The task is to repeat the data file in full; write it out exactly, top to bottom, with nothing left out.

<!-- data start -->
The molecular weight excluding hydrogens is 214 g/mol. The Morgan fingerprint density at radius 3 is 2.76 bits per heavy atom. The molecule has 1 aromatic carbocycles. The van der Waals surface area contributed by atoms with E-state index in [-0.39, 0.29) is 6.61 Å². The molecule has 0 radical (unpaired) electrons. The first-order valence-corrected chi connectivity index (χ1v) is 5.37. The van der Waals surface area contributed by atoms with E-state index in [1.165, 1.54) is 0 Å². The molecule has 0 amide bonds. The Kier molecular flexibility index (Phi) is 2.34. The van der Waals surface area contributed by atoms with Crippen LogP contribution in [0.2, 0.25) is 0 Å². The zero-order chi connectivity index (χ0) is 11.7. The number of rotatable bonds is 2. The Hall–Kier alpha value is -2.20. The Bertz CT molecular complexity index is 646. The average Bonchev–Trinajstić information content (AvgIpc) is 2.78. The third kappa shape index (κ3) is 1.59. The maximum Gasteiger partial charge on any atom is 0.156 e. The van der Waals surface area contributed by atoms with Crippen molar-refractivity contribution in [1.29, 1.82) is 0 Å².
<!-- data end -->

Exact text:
The molecular weight excluding hydrogens is 214 g/mol. The Morgan fingerprint density at radius 3 is 2.76 bits per heavy atom. The molecule has 1 aromatic carbocycles. The van der Waals surface area contributed by atoms with E-state index in [-0.39, 0.29) is 6.61 Å². The molecule has 0 radical (unpaired) electrons. The first-order valence-corrected chi connectivity index (χ1v) is 5.37. The van der Waals surface area contributed by atoms with E-state index in [1.165, 1.54) is 0 Å². The molecule has 0 amide bonds. The Kier molecular flexibility index (Phi) is 2.34. The van der Waals surface area contributed by atoms with Crippen LogP contribution in [0.2, 0.25) is 0 Å². The zero-order chi connectivity index (χ0) is 11.7. The number of rotatable bonds is 2. The Hall–Kier alpha value is -2.20. The Bertz CT molecular complexity index is 646. The average Bonchev–Trinajstić information content (AvgIpc) is 2.78. The third kappa shape index (κ3) is 1.59. The maximum Gasteiger partial charge on any atom is 0.156 e. The van der Waals surface area contributed by atoms with Crippen molar-refractivity contribution in [1.29, 1.82) is 0 Å².